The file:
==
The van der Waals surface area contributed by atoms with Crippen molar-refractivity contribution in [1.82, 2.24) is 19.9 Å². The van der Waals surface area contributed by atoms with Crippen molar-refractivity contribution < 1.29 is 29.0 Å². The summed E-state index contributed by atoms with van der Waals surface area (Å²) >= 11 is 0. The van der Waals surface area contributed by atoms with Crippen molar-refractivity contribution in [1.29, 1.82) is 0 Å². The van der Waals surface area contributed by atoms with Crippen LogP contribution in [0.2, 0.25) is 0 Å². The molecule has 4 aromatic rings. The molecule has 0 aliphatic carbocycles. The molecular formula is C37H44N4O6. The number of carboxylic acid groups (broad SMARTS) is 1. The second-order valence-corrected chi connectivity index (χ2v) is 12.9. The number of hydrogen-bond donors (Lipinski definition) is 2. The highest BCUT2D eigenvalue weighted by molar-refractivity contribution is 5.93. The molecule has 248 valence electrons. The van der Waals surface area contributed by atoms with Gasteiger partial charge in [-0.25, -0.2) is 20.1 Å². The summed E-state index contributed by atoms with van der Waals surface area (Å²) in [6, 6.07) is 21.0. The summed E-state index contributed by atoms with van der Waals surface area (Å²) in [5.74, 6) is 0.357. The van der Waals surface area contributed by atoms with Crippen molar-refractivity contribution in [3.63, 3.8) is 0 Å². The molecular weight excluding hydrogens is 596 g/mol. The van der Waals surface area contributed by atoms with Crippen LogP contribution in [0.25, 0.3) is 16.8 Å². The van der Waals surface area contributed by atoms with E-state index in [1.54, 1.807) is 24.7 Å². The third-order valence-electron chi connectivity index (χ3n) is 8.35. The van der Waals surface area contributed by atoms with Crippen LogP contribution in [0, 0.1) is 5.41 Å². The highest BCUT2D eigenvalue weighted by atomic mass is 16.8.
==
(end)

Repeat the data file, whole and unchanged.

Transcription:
The van der Waals surface area contributed by atoms with Crippen molar-refractivity contribution in [1.82, 2.24) is 19.9 Å². The van der Waals surface area contributed by atoms with Crippen molar-refractivity contribution < 1.29 is 29.0 Å². The summed E-state index contributed by atoms with van der Waals surface area (Å²) >= 11 is 0. The van der Waals surface area contributed by atoms with Crippen molar-refractivity contribution in [1.29, 1.82) is 0 Å². The van der Waals surface area contributed by atoms with Crippen LogP contribution in [0.2, 0.25) is 0 Å². The molecule has 4 aromatic rings. The molecule has 0 aliphatic carbocycles. The molecular formula is C37H44N4O6. The number of carboxylic acid groups (broad SMARTS) is 1. The second-order valence-corrected chi connectivity index (χ2v) is 12.9. The number of hydrogen-bond donors (Lipinski definition) is 2. The highest BCUT2D eigenvalue weighted by molar-refractivity contribution is 5.93. The molecule has 248 valence electrons. The van der Waals surface area contributed by atoms with Gasteiger partial charge in [-0.25, -0.2) is 20.1 Å². The summed E-state index contributed by atoms with van der Waals surface area (Å²) in [6, 6.07) is 21.0. The summed E-state index contributed by atoms with van der Waals surface area (Å²) in [5.74, 6) is 0.357. The van der Waals surface area contributed by atoms with Crippen molar-refractivity contribution in [3.63, 3.8) is 0 Å². The molecular weight excluding hydrogens is 596 g/mol. The van der Waals surface area contributed by atoms with Crippen LogP contribution in [0.25, 0.3) is 16.8 Å². The van der Waals surface area contributed by atoms with E-state index in [1.54, 1.807) is 24.7 Å². The third-order valence-electron chi connectivity index (χ3n) is 8.35. The van der Waals surface area contributed by atoms with Crippen LogP contribution in [0, 0.1) is 5.41 Å². The highest BCUT2D eigenvalue weighted by atomic mass is 16.8.